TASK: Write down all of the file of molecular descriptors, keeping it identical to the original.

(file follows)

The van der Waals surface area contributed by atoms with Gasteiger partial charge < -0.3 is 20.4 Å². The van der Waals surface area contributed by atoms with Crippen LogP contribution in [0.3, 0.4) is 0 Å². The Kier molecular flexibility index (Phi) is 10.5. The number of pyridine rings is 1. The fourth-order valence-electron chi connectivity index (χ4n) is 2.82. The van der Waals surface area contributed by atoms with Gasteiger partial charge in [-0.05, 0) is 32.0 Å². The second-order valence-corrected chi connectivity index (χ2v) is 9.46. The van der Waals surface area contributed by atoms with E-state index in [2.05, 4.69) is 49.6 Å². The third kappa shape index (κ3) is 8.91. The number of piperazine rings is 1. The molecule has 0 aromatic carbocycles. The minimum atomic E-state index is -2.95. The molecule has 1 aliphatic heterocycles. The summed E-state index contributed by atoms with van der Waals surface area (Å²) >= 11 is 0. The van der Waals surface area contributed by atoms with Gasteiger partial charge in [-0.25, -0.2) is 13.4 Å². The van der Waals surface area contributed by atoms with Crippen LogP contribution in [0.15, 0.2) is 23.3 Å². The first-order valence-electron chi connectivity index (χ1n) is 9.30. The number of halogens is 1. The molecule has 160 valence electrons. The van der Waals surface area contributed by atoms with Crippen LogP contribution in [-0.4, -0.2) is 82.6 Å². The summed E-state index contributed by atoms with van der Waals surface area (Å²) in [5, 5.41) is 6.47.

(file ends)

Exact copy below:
The van der Waals surface area contributed by atoms with Gasteiger partial charge < -0.3 is 20.4 Å². The van der Waals surface area contributed by atoms with Crippen LogP contribution in [0.3, 0.4) is 0 Å². The Kier molecular flexibility index (Phi) is 10.5. The number of pyridine rings is 1. The fourth-order valence-electron chi connectivity index (χ4n) is 2.82. The van der Waals surface area contributed by atoms with Gasteiger partial charge in [-0.05, 0) is 32.0 Å². The second-order valence-corrected chi connectivity index (χ2v) is 9.46. The van der Waals surface area contributed by atoms with E-state index in [2.05, 4.69) is 49.6 Å². The third kappa shape index (κ3) is 8.91. The number of piperazine rings is 1. The molecule has 0 aromatic carbocycles. The minimum atomic E-state index is -2.95. The molecule has 1 aliphatic heterocycles. The summed E-state index contributed by atoms with van der Waals surface area (Å²) >= 11 is 0. The van der Waals surface area contributed by atoms with Gasteiger partial charge in [-0.25, -0.2) is 13.4 Å². The van der Waals surface area contributed by atoms with Crippen LogP contribution in [0.15, 0.2) is 23.3 Å². The first-order valence-electron chi connectivity index (χ1n) is 9.30. The number of halogens is 1. The molecule has 160 valence electrons. The van der Waals surface area contributed by atoms with Crippen LogP contribution in [-0.4, -0.2) is 82.6 Å². The summed E-state index contributed by atoms with van der Waals surface area (Å²) in [5, 5.41) is 6.47.